## Unit 12 – The Button and the if-Statement

This program should switch a LED when a button is pressed and switch off when it is not pressed any more. I suggest, we start with the Blink example code.

```int ledPin = 9;

void setup(){
pinMode(ledPin,OUTPUT);
}

void loop(){
digitalWrite(ledPin, HIGH);
delay(200);
digitalWrite(ledPin, LOW);
delay(200);
}```

You already know the program from Unit 7. Now let’s rearrange it.

I suggest to store the pin number where the is connected to in a variable.

`int buttonPin = 11;`

Now, we have to tell Arduino that we want to use a pin as an input. The command is:

`pinMode(buttonPin,INPUT);`

You realized it, yes? It is the same command we used for the LED. Just the argument this time is not OUTPUT but INPUT.

To find out whether the button is pushed (HIGH) or not (LOW) we can use this command:

`digitalRead(buttonPin);`

Until now, we just used commands without returning results. This one is doing it. When we use it it returns HIGH or LOW. It is called a return value.

That is a bit hard to get. Imagine, there would be a command (or better a method) which is called sum(a,b). The arguments a and b are two numbers which should be calculated as a sum. The return of our command would be the result of the calculation. To store the result, we use another variable. This looks like that: c = summe (a,b); Now the result is stored in the variable c.

The command digitalRead(buttonPin); returns either HIGH or LOW. But how can we find out what it is? Therefore we are using on of the most important constructions in programming: the if-statement.

### The if-Statement

Using the if-statement we can find out whether a condition is true of false. Let’s assume you have red and blue building bricks and you want to sort by color them into two boxes. How would you do that?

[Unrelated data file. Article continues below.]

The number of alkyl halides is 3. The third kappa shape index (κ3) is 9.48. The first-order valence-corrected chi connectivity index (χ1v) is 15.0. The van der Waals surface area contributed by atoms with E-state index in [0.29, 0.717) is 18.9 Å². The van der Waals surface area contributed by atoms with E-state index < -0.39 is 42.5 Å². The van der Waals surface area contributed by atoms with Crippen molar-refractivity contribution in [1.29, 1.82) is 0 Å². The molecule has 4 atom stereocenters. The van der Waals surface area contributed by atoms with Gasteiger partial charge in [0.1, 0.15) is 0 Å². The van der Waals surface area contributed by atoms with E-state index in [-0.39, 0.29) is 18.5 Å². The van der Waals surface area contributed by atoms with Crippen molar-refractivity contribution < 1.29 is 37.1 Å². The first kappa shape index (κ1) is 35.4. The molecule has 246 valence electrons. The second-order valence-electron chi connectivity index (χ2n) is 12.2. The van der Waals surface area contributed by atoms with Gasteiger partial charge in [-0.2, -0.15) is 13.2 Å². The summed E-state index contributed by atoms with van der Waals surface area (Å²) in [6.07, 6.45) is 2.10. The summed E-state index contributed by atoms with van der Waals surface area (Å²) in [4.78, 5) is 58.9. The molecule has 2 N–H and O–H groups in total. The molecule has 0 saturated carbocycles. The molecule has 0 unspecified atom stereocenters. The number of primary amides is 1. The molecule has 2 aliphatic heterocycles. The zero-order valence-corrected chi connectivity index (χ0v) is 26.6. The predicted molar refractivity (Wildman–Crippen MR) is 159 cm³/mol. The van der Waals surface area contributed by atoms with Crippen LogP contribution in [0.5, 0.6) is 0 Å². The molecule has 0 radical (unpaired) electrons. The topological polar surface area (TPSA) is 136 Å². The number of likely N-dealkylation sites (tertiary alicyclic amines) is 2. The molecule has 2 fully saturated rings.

Maybe like that:

1. take a brick
2. check if it is red
3. if it is red put it in box A

And this is exactly who to use the if-statement. Easy, isn’t it? This is how to write it. Look to it that we use two equality signs. That is very important.

```if (brick==red) {
put brick in box A
}```

Great. Now we can put all the red bricks into box A. But the blue ones would remain on the floor. How can we put them into box B? A suggestion:

1. take a brick
2. check if it is red
3. if it is red put it in box A
4. else put it in box B

Great, no? And this is how it is programmed:

```if (brick==red) {
put brick in box A
} else {
put brick in box B
}```

Did you saw the green brick? It also lands in box B because we are not asking for blue but for not red. ;-)

But back to our program. This looks like that and need to be changed:

```int ledPin = 9;
int buttonPin = 11;

void setup(){
pinMode(ledPin,OUTPUT);
pinMode(buttonPin,INPUT);
}

void loop(){
digitalWrite(ledPin, HIGH);
delay(200);
digitalWrite(ledPin, LOW);
delay(200);
}```

The if statement for the button asks if the button is HIGH:

```if (digitalRead(buttonPin)==HIGH){

}```

If the button is HIGH the LED should be turned on:

```if (digitalRead(buttonPin)==HIGH){
digitalWrite(ledPin, HIGH);
}```

Otherwise (else) it should be turned off:

```if (digitalRead(buttonPin)==HIGH){
digitalWrite(ledPin, HIGH);
} else {
digitalWrite(ledPin, LOW);
}```

The whole program looks like that:

```int ledPin = 9;
int buttonPin = 11;

void setup(){
pinMode(ledPin,OUTPUT);
pinMode(buttonPin,INPUT);
}

void loop(){
digitalWrite(ledPin, HIGH);
} else {
digitalWrite(ledPin, LOW);
}
}```

Does it work? Super! Now try to change the program in that way that the LED is turns off when the button is pressed. You can find the solution here:

Of course there are a lot of possible solutions. Here are two:

```int ledPin = 9;
int buttonPin = 11;

void setup(){
pinMode(ledPin,OUTPUT);
pinMode(buttonPin,INPUT);
}

void loop(){
digitalWrite(ledPin, HIGH);
} else {
digitalWrite(ledPin, LOW);
}
}```

Or:

```int ledPin = 9;
int buttonPin = 11;

void setup(){
pinMode(ledPin,OUTPUT);
pinMode(buttonPin,INPUT);
}

void loop(){